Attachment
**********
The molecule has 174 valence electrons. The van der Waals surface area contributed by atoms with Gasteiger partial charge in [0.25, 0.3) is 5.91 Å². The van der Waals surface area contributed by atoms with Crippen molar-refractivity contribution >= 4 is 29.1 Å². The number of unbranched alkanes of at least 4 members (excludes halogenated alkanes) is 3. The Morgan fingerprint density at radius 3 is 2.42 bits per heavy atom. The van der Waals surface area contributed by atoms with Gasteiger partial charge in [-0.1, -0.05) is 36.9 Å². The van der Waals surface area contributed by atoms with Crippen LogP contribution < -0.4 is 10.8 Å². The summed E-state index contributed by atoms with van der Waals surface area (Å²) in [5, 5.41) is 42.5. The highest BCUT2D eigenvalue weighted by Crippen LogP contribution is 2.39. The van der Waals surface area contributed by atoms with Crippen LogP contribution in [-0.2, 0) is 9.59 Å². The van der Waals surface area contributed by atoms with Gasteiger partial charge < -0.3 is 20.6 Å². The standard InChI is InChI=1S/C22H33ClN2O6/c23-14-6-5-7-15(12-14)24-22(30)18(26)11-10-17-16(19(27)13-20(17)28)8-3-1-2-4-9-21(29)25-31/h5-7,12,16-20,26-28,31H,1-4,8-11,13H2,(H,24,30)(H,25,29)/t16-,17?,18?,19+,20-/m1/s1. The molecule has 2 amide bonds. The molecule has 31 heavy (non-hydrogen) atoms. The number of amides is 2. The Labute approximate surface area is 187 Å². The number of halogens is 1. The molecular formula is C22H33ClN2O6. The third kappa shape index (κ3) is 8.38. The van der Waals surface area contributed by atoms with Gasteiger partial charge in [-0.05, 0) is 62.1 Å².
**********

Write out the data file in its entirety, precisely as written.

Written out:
The molecule has 174 valence electrons. The van der Waals surface area contributed by atoms with Gasteiger partial charge in [0.25, 0.3) is 5.91 Å². The van der Waals surface area contributed by atoms with Crippen molar-refractivity contribution >= 4 is 29.1 Å². The number of unbranched alkanes of at least 4 members (excludes halogenated alkanes) is 3. The Morgan fingerprint density at radius 3 is 2.42 bits per heavy atom. The van der Waals surface area contributed by atoms with Gasteiger partial charge in [-0.1, -0.05) is 36.9 Å². The van der Waals surface area contributed by atoms with Crippen LogP contribution < -0.4 is 10.8 Å². The summed E-state index contributed by atoms with van der Waals surface area (Å²) in [5, 5.41) is 42.5. The highest BCUT2D eigenvalue weighted by Crippen LogP contribution is 2.39. The van der Waals surface area contributed by atoms with Crippen LogP contribution in [-0.2, 0) is 9.59 Å². The van der Waals surface area contributed by atoms with Gasteiger partial charge < -0.3 is 20.6 Å². The standard InChI is InChI=1S/C22H33ClN2O6/c23-14-6-5-7-15(12-14)24-22(30)18(26)11-10-17-16(19(27)13-20(17)28)8-3-1-2-4-9-21(29)25-31/h5-7,12,16-20,26-28,31H,1-4,8-11,13H2,(H,24,30)(H,25,29)/t16-,17?,18?,19+,20-/m1/s1. The molecule has 2 amide bonds. The molecule has 31 heavy (non-hydrogen) atoms. The number of amides is 2. The Labute approximate surface area is 187 Å². The number of halogens is 1. The molecular formula is C22H33ClN2O6. The third kappa shape index (κ3) is 8.38. The van der Waals surface area contributed by atoms with Gasteiger partial charge in [-0.05, 0) is 62.1 Å².